Disney Checklist TreasureYarr, let me spin you a tale about an animation studio that had forgotten how to convey emotions honestly, and the lacklustre film that represents this creative malaise. Tis a sad story of a once great power reduced to half-hearted adaptations of Robert Louis Stevenson books and how it struggled to be interesting in the middle of a decade where other studios were sailing the seas of creativity with swaggering confidence. Tis a short story, too, for the film itself, Treasure Planet, is barely worthy of extensive comment. If ye think this poor attempt at pirate speak is underwhelming, wait til ye see the film itself…

I’ll stop that now, for the sake of anyone that has read this far. Treasure Planet follows the same narrative as Stevenson’s Treasure Island, where a young dreamer, Jim Hawkins, gets hold of a treasure map and travels across the seas in a ship. On his journey he befriends the not at-all-suspicious Long John Silver, but obviously not everything goes according to plan when it emerges that Jim is not the only one aware of the map’s existence. Beat for beat, this is about as faithful to the book as Muppet’s Treasure Island, only instead of hilarious songs like ‘Cabin Fever’ it has maudlin 00s rock music playing over montages. The big change is, of course, the relocation from the Seven Seas to space. Long John Silver is no longer wooden legged, but a cyborg with a couple of handy mechanical limbs. The castaway they meet on the planet (not island) is a robot with a missing memory chip. Most of the baddies are sinister aliens, while the captain of the ship is the kind of anthropomorphic cat that furries go nuts for.

treasure ship

As with most Disney films of the 00s, the design is the strongest element, with the animators clearly revelling in the fact that they can go all out with their sci-fi stylings. Ships are powered by solar sails, giant space ports form entire moons, and Jim’s Inn at the beginning of the film is populated by customers that wouldn’t look out of place in a Mos Eisley cantina. Silver’s shapeshifting companion is particularly fun, and would probably be a popular character within Disney merchandising if anyone still watched this film. It’s a shame that Jim himself is a surly, badly designed rebel without a cause.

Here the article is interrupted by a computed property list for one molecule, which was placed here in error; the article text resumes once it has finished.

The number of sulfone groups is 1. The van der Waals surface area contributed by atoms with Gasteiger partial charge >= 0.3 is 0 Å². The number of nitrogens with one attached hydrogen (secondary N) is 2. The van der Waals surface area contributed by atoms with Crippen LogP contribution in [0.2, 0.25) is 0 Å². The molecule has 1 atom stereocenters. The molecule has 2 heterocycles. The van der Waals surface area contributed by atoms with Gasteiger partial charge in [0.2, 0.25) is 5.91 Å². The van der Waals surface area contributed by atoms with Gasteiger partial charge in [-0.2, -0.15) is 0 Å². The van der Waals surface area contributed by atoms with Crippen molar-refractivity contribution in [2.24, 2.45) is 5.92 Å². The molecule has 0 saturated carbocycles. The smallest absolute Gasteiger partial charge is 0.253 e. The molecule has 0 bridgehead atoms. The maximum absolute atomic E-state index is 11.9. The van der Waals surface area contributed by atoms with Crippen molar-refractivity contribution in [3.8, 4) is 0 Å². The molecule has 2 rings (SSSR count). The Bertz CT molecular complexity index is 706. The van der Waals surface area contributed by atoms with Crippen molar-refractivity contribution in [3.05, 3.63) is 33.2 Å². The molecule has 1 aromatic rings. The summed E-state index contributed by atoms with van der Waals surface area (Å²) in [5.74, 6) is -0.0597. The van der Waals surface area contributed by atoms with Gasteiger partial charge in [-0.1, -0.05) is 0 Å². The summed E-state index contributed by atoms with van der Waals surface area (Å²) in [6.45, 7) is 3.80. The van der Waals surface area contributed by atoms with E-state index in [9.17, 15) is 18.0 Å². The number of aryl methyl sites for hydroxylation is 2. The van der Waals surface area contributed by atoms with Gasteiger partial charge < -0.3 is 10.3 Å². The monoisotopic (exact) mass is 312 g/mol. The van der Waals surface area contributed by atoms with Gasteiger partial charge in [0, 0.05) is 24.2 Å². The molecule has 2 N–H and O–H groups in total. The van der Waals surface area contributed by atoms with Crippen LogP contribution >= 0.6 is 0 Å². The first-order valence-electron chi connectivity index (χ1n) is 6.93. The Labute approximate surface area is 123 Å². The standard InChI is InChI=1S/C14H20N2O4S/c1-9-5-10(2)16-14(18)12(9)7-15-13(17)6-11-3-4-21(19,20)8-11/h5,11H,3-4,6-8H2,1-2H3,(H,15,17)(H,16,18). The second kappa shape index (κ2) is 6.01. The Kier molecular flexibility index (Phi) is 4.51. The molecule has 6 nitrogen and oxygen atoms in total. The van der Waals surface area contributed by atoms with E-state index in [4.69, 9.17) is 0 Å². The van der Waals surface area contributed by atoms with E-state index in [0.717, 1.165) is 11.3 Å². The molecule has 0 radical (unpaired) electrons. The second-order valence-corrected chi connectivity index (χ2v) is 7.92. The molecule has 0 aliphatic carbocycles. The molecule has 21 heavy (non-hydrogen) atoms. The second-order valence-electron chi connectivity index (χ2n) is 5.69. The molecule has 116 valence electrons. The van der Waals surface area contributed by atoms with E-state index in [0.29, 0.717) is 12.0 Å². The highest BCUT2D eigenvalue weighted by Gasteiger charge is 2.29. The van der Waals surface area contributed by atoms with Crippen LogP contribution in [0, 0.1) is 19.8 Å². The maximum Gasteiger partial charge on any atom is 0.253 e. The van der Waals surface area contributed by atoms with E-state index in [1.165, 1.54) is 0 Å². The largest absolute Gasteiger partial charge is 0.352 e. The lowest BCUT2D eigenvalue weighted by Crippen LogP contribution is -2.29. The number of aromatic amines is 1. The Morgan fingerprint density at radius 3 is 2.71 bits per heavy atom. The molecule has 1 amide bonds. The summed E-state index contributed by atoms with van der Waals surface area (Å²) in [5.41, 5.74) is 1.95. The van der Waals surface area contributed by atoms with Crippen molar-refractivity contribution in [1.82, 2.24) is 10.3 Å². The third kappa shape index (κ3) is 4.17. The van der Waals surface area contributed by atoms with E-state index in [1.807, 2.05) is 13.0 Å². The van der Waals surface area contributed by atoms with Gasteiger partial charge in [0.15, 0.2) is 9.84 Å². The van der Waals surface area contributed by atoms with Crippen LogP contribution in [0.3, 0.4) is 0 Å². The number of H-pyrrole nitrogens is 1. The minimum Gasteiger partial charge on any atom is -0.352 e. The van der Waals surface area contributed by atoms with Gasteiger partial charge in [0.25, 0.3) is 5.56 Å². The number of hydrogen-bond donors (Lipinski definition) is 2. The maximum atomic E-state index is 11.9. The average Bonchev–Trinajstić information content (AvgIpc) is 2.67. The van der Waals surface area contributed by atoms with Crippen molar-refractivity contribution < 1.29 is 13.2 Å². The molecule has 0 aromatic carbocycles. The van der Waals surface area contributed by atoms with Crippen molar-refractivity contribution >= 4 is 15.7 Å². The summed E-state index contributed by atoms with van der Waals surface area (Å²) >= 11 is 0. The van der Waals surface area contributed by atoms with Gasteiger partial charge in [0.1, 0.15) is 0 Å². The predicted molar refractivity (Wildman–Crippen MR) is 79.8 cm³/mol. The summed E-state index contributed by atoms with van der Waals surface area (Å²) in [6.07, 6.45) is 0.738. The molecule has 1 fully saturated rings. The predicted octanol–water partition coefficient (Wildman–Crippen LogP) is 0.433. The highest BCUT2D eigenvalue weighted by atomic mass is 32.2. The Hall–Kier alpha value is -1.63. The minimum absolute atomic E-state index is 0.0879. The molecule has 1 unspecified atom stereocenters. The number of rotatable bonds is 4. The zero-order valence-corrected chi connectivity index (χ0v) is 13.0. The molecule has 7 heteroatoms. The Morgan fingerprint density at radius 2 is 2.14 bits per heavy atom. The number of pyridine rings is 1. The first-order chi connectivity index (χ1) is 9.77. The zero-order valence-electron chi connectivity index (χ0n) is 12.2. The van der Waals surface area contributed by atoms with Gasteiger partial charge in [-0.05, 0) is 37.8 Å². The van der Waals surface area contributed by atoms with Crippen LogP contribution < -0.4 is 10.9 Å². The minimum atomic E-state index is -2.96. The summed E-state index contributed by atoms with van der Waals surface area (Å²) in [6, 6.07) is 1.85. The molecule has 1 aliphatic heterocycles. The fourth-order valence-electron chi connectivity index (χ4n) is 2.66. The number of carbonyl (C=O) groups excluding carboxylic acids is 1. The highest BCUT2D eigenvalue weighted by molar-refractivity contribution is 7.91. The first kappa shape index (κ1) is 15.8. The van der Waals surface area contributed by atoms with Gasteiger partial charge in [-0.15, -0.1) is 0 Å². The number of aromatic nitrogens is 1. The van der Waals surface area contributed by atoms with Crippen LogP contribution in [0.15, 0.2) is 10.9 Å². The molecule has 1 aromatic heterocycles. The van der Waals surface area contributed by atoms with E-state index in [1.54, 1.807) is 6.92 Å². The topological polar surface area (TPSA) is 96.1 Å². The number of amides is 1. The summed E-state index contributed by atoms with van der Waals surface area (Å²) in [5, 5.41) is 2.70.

Jim is probably the centre of the film’s issues, a bland, forgettable hero with nothing more to his character than dreams of travel and ten-a-penny Daddy issues that make up the central dynamic of the film with the unexpected father figure Silver. The problem is that the emotions feel cheap, which is quite a claim to level at a studio notorious for saccharine sentimentality. But think about the Disney films that provoke the strongest emotions in you and it becomes clear that in those films the makers have invested far more in the characters, so the audience do, too. When Simba tells his dead Dad to wake up, it’s resonant because only moments earlier the two of them played together in a field under the stars. Here, it seems to be far more a case of ticking off the boxes in a checklist of how to make an emotional animation, and the result is perfunctory and oddly hollow.

 

Wide shots of the ship are pretty much the only interesting thing about the film

Wide shots of the ship are pretty much the only interesting thing about the film

Disney were in something of a rut at this point, making visually interesting but uninspired films that cared more about plot than heart. I’m yet to see Chicken Little, Home On The Range or Meet the Robinsons, but it is unlikely that any of them will feel as rote or humdrum as this sub par effort. There’s still a long way to go before Princess and the Frog

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